Moving from wealth to poverty – My Story

by Cammi Pham

This is the story of my life.

I was born into old money, grew up with the new money, and now have no money.

The line above pretty much sums up my life.

I was born into a family that used to have everything: fame, power and wealth, but at the wrong time.

We had the old money status without the benefit.

But if I can go back in time, I wouldn’t change a thing. I am proud to be a member of this family, rich or poor.

People can take away almost everything my ancestors left. Fame fades, and power can change hands. Wealth can be stolen, however they can’t take away the knowledge and the class.

They are in our blood, and will always be there.

After the US lifted the trade embargo against Vietnam, my parents worked hard to rebuild the legacy.

I was very lucky to grow up among the elite. I went to the best school, ate the best food, wore the best clothes. Everybody were nouveau riche because before that nobody had money.

At that time I thought life was good. But I was wrong.

Like any perfect fairy tale, it did not last long.

My father was falsely accused of a crime he did not commit. It didn’t take long for his business to fall apart. Building a business in Vietnam is like having a beautiful sand castle; it never lasts.

Many years later, my father won the law suit but he’d lost everything. Everyone who used to be friends and family acted like they didn’t even know us.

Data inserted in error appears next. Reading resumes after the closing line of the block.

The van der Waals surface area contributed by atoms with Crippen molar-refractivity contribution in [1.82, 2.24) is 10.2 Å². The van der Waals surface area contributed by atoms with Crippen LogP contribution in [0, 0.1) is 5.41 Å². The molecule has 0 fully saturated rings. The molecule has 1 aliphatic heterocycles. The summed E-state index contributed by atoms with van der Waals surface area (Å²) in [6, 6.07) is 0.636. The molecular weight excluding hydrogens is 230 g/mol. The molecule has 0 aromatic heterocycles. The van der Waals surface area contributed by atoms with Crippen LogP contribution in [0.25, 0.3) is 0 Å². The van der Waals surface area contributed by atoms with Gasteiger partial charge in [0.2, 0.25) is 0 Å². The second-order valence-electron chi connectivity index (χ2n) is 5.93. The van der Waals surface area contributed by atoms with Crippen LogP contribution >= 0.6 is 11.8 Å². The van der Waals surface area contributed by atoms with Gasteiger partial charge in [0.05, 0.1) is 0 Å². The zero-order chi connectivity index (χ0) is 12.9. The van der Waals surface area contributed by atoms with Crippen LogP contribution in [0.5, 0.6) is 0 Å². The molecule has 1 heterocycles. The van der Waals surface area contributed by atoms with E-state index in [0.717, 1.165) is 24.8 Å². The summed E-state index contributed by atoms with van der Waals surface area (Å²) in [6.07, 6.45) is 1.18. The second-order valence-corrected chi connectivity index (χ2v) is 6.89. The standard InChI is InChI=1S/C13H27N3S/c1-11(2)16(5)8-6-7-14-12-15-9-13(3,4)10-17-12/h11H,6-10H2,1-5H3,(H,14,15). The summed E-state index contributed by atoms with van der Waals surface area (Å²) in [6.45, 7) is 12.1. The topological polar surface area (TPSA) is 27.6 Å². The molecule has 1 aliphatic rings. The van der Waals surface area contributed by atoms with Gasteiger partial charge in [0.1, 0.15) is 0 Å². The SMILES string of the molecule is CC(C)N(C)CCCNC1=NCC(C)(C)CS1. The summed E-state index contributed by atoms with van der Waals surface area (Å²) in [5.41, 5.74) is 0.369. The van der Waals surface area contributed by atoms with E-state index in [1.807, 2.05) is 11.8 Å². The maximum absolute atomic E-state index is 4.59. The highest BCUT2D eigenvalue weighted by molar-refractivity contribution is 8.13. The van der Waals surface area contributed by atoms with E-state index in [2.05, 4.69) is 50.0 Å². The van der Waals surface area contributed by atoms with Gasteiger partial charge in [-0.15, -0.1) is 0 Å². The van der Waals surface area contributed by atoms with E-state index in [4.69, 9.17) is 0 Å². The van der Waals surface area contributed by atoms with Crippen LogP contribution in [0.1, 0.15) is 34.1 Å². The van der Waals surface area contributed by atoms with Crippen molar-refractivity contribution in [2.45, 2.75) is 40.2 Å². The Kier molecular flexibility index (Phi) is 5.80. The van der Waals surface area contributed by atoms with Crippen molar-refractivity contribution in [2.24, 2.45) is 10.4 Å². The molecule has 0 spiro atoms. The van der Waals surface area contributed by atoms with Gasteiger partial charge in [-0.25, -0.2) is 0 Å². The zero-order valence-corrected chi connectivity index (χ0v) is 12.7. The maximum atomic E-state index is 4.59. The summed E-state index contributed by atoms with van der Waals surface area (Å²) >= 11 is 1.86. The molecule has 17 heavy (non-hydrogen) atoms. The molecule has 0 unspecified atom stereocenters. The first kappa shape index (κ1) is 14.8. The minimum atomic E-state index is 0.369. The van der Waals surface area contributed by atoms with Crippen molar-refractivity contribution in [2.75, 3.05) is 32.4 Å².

You see, when you have money, your friends know who you are. But the moment you have no money, you know who your friends are.

My mother wanted to go back to the Western world and rebuild our lives. My father wanted to rebuild his legacy where he lost it.

Just like a famous Vietnamese legend, my mother took my litter sister and me to the North, Canada where her family lives. My father took $1000 to the South and started to rebuild his businesses.

In Vietnam, everyone thinks North America is heaven, but sadly in reality it’s the opposite.

Starting a life in a new country is hard, but starting a new life with nothing is much harder.

I was a spoiled brat who grew up with a maid and had never had to touch a single thing in my life.

Instead of a big new house with a library and playroom, we lived in a 150 square foot room in a hundred-year-old home.

I had to learn to take care of myself and help my mother raise my little sister. It was like Sara Crewe’s life in the film “The Little Princess” where the princess became a pauper overnight.

I went to school, but I could not understand a single word. None of the other kids wanted to have anything to do with me. Later on I found out they were making fun of me. I did not want to bother my mother with this because she had enough on her plate as it is.

I thought this cold land was better than my home, but nobody really wanted me.

On a cold day in the middle of February, I was on my way to class when a stranger looked at me and smiled.

It was the first time I saw someone smiling at me in a long time. It felt genuine to me. It made me believe that my life will get better.

I will never forget that lady and her smile. That moment changed my life.

The best things in life are free; the second best are expensive. — Coco Chanel

From that day on, I promised myself I would always smile and treat everyone I meet like they were family to me.


Cammi Pham is a writer, digital influencer and content marketer.

She runs the personal development blog,

Follow her on Twitter, Facebook, LinkedIn and Instagram

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